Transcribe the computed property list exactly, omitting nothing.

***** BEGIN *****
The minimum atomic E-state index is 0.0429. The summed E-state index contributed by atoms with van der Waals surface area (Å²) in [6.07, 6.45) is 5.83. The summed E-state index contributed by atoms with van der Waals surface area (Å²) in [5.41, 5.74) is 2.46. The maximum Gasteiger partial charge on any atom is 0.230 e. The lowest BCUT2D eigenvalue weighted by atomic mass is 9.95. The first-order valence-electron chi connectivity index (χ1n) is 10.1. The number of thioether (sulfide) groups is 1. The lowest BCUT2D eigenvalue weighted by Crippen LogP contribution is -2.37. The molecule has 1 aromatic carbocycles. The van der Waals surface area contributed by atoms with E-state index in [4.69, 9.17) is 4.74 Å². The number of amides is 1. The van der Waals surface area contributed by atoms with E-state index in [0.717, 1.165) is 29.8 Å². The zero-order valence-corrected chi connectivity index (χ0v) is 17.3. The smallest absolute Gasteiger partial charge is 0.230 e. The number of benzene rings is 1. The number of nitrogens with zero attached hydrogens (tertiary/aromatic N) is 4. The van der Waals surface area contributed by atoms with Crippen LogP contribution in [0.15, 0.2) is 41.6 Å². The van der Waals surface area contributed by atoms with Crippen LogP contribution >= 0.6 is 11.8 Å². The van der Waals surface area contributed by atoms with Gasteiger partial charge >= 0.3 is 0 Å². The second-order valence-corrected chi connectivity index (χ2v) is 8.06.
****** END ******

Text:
The minimum atomic E-state index is 0.0429. The summed E-state index contributed by atoms with van der Waals surface area (Å²) in [6.07, 6.45) is 5.83. The summed E-state index contributed by atoms with van der Waals surface area (Å²) in [5.41, 5.74) is 2.46. The maximum Gasteiger partial charge on any atom is 0.230 e. The lowest BCUT2D eigenvalue weighted by atomic mass is 9.95. The first-order valence-electron chi connectivity index (χ1n) is 10.1. The number of thioether (sulfide) groups is 1. The lowest BCUT2D eigenvalue weighted by Crippen LogP contribution is -2.37. The molecule has 1 aromatic carbocycles. The van der Waals surface area contributed by atoms with E-state index in [4.69, 9.17) is 4.74 Å². The number of amides is 1. The van der Waals surface area contributed by atoms with E-state index in [0.717, 1.165) is 29.8 Å². The zero-order valence-corrected chi connectivity index (χ0v) is 17.3. The smallest absolute Gasteiger partial charge is 0.230 e. The number of benzene rings is 1. The number of nitrogens with zero attached hydrogens (tertiary/aromatic N) is 4. The van der Waals surface area contributed by atoms with Crippen LogP contribution in [0.15, 0.2) is 41.6 Å². The van der Waals surface area contributed by atoms with Crippen LogP contribution >= 0.6 is 11.8 Å². The van der Waals surface area contributed by atoms with Gasteiger partial charge >= 0.3 is 0 Å². The second-order valence-corrected chi connectivity index (χ2v) is 8.06.